The USDA just released new dietary guidelines for 2011, including the expected sensible advice of “enjoy your food, but eat less.” Some of the significant points include:
- Increase intake of fat-free or low-fat milk and milk products, such as milk, yogurt, cheese, or fortified soy beverages
- Replace protein foods that are higher in solid fats with choices that are lower in solid fats and calories and/or are sources of oils.
- Use oils to replace solid fats where possible.
Noted nutritionist Marion Nestle makes helpful comments on these guidelines and their history here. You will find similar recommendations from the Cleveland Clinic and the Mayo Clinic as well as many other responsible health organizations.
And these recommendations make sense: reduce fat, reduce calories and prevent cholesterol buildup in your arteries.
Despite the surprising unanimity of these recommendations and the solid science on which they are based, you will find some eccentric outliers recommending strange things like eating lots of butter, cream, red meat and heavy coconut oil as part of a standard healthy diet. Even our colleague, the New York Healthy Food Examiner has fallen under the spell of these bizarre recommendations.
In fact searches for butter in diets will bring up some of these preposterous claims.
These odd recommendations seem to emanate primarily from members of the Weston A Price Foundation (WAPF), who attack the USDA guidelines based on outdated science and downright odd interpretations of existing data. Weston Price was a Cleveland dentist who made a whirlwind tour of primitive countries and tried to correlate dental health with long term health of his subjects, ignoring life expectancy, disease and infant mortality. His work is now pretty much discredited.
The foundation now recommends high butter and red meat diets, avoiding vegetable oils, drinking raw, unpasteurized milk and eschewing fluoridation. The foundation’s peculiar ideas have been criticized by Joel Fuhrman, MD and many others.
Much of the misinformation regarding high fat diets seems to come from Mary Enig, the foundation vice president, who has a Ph.D. in nutritional science and has written extensively about fats in our diet. Despite her claims to be a working research scientist, PubMed shows only 3 articles in her entire career, and 5 comments to other papers. Only one is later than 1993. (Her Wikipedia bio shows two more, neither in biological journals.)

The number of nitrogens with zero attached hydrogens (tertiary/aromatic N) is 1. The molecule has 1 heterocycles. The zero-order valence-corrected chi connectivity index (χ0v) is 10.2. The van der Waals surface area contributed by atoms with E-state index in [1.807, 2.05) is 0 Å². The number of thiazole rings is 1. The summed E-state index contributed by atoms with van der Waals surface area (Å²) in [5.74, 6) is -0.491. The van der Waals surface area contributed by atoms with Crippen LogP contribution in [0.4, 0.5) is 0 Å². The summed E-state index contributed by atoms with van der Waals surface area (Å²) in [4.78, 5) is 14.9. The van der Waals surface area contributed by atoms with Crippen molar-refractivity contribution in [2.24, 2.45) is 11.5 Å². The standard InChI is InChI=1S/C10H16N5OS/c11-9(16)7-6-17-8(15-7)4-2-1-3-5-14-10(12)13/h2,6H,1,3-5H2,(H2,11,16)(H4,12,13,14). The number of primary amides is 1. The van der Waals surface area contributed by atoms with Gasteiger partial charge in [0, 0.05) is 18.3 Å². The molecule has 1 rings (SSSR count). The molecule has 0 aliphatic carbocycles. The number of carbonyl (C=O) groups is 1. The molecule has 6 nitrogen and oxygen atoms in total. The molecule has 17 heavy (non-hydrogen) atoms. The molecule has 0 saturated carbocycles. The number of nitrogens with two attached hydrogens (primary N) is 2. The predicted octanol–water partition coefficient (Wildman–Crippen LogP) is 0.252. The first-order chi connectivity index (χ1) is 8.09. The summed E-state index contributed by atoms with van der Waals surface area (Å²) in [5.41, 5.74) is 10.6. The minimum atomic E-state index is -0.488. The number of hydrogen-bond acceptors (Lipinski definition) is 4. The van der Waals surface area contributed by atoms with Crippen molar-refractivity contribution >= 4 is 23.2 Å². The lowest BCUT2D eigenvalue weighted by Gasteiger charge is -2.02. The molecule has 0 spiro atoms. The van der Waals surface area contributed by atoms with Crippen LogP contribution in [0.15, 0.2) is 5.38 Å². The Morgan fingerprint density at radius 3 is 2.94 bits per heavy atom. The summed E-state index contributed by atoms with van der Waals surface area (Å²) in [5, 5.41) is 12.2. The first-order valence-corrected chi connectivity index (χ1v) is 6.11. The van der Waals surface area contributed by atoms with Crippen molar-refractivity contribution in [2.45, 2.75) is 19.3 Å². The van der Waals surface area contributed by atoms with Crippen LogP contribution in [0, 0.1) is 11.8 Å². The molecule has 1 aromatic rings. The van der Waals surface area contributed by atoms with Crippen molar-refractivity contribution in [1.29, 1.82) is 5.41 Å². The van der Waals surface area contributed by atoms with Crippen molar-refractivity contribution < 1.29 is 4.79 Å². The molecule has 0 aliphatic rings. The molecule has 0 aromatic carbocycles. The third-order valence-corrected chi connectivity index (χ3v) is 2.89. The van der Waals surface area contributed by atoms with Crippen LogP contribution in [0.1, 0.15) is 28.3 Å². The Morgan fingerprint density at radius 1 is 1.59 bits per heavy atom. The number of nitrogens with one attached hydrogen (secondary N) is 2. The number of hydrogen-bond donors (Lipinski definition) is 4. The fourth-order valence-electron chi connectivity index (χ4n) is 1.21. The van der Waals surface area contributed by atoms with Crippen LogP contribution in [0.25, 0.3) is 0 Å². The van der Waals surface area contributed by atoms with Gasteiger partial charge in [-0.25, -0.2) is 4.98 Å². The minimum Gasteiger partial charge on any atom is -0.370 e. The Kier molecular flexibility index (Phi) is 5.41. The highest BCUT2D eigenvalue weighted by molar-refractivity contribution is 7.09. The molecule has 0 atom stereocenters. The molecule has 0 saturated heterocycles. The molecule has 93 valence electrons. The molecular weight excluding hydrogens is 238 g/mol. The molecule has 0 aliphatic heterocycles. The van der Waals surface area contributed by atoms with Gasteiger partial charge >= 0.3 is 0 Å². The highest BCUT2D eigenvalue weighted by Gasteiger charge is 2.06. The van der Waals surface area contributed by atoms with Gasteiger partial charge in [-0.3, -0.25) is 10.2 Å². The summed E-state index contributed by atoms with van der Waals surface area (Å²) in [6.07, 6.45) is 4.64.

Enig’s principal issue has been her view that science has not proven a connection between cholesterol and heart disease. She has written an extensive screed on her views complete with 73 references, where she uses such measured phrases as “Diet Dictocrats.” Unfortunately, many of these articles cannot be found in PubMed and many (24) of the others are in popular journals or on the WAPF web site itself.
Many of the articles she cites are quite old and have been superseded by more recent work. For example, she repeated refers to a 1964 JAMA article in which patients treated surgically for atherosclerosis had varying cholesterol levels. There are literally thousands of articles refuting this early supposition. For example a more recent rabbit feeding study showed that the arteries of the rabbits were clogged with plaque entirely related to the foods they were given.
Many of the actually scientific articles we examined draw far different conclusions than she claims. For example she cites Willet’s work on inhabitants of Crete having diets high in lamb, sausage and goat cheese, when his paper says the opposite.
Coronary heart disease was correlated with saturated fat diets as far back as 1982, was supported by Wardlaw and Snook and is one of the primary conclusions of the Framingham Heart Study, whose director is interviewed here.
You would think that pointing out the overwhelming scientific evidence refuting these beliefs would be sufficient, but those holding these bizarre views take the position that all mainstream science is slanted by corporate support and cannot be trusted. Instead, cult-like, they prefer to point to a small number of superficial and discredited studies.
So, in conclusion, butter is a delicious food and in moderation can make foods quite enjoyable. But at 100 calories per tablespoon (with 7g of saturated fat and 30 mg cholesterol), it is not part of any sensible weight-loss plan.